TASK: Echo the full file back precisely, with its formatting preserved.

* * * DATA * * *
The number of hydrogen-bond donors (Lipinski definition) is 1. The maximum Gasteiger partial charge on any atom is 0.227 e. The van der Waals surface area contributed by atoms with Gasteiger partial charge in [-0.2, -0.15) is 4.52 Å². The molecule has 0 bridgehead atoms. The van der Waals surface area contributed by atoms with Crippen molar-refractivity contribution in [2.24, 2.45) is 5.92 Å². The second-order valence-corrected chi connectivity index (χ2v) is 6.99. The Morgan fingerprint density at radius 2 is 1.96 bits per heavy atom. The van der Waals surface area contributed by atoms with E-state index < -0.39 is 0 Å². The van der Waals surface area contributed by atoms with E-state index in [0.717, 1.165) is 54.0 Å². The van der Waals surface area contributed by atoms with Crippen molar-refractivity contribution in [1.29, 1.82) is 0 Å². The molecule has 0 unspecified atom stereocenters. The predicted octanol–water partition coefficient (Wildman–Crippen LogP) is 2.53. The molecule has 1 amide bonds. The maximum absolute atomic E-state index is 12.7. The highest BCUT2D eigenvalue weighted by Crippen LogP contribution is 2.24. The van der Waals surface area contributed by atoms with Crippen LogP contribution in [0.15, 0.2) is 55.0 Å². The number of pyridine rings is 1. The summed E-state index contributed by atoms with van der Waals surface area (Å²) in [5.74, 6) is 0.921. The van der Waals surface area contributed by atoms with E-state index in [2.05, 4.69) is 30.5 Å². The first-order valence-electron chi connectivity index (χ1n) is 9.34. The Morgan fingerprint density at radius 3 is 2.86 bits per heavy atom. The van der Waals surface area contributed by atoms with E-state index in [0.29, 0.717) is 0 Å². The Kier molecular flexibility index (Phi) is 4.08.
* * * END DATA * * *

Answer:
The number of hydrogen-bond donors (Lipinski definition) is 1. The maximum Gasteiger partial charge on any atom is 0.227 e. The van der Waals surface area contributed by atoms with Gasteiger partial charge in [-0.2, -0.15) is 4.52 Å². The molecule has 0 bridgehead atoms. The van der Waals surface area contributed by atoms with Crippen molar-refractivity contribution in [2.24, 2.45) is 5.92 Å². The second-order valence-corrected chi connectivity index (χ2v) is 6.99. The Morgan fingerprint density at radius 2 is 1.96 bits per heavy atom. The van der Waals surface area contributed by atoms with E-state index < -0.39 is 0 Å². The van der Waals surface area contributed by atoms with E-state index in [0.717, 1.165) is 54.0 Å². The van der Waals surface area contributed by atoms with Crippen molar-refractivity contribution in [1.29, 1.82) is 0 Å². The molecule has 0 unspecified atom stereocenters. The predicted octanol–water partition coefficient (Wildman–Crippen LogP) is 2.53. The molecule has 1 amide bonds. The maximum absolute atomic E-state index is 12.7. The highest BCUT2D eigenvalue weighted by Crippen LogP contribution is 2.24. The van der Waals surface area contributed by atoms with Crippen LogP contribution in [0.15, 0.2) is 55.0 Å². The number of pyridine rings is 1. The summed E-state index contributed by atoms with van der Waals surface area (Å²) in [5.74, 6) is 0.921. The van der Waals surface area contributed by atoms with E-state index in [2.05, 4.69) is 30.5 Å². The first-order valence-electron chi connectivity index (χ1n) is 9.34. The Morgan fingerprint density at radius 3 is 2.86 bits per heavy atom. The van der Waals surface area contributed by atoms with E-state index in [0.29, 0.717) is 0 Å². The Kier molecular flexibility index (Phi) is 4.08.